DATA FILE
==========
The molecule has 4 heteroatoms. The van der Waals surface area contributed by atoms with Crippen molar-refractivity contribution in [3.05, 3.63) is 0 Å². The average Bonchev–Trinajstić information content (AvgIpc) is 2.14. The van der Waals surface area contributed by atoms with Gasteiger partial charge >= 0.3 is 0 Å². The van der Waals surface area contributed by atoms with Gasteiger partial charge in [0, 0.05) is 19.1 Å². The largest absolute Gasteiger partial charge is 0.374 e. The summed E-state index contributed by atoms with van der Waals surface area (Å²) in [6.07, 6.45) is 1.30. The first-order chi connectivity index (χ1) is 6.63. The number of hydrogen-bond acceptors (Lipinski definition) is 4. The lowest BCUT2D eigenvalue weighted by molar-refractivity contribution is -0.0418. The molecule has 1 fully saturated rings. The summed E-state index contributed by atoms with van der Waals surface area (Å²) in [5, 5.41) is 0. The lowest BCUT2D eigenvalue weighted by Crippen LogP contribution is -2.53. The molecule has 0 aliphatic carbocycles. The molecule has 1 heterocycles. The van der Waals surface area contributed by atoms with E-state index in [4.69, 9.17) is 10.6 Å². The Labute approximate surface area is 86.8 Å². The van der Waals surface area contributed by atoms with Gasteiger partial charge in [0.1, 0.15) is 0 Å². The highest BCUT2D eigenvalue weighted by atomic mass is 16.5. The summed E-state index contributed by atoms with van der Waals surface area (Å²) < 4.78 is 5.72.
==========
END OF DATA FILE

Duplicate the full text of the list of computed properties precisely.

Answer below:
The molecule has 4 heteroatoms. The van der Waals surface area contributed by atoms with Crippen molar-refractivity contribution in [3.05, 3.63) is 0 Å². The average Bonchev–Trinajstić information content (AvgIpc) is 2.14. The van der Waals surface area contributed by atoms with Gasteiger partial charge >= 0.3 is 0 Å². The van der Waals surface area contributed by atoms with Gasteiger partial charge in [0, 0.05) is 19.1 Å². The largest absolute Gasteiger partial charge is 0.374 e. The summed E-state index contributed by atoms with van der Waals surface area (Å²) in [6.07, 6.45) is 1.30. The first-order chi connectivity index (χ1) is 6.63. The number of hydrogen-bond acceptors (Lipinski definition) is 4. The lowest BCUT2D eigenvalue weighted by molar-refractivity contribution is -0.0418. The molecule has 1 fully saturated rings. The summed E-state index contributed by atoms with van der Waals surface area (Å²) in [5, 5.41) is 0. The lowest BCUT2D eigenvalue weighted by Crippen LogP contribution is -2.53. The molecule has 0 aliphatic carbocycles. The molecule has 1 heterocycles. The van der Waals surface area contributed by atoms with E-state index in [4.69, 9.17) is 10.6 Å². The Labute approximate surface area is 86.8 Å². The van der Waals surface area contributed by atoms with Gasteiger partial charge in [0.1, 0.15) is 0 Å². The highest BCUT2D eigenvalue weighted by atomic mass is 16.5. The summed E-state index contributed by atoms with van der Waals surface area (Å²) < 4.78 is 5.72.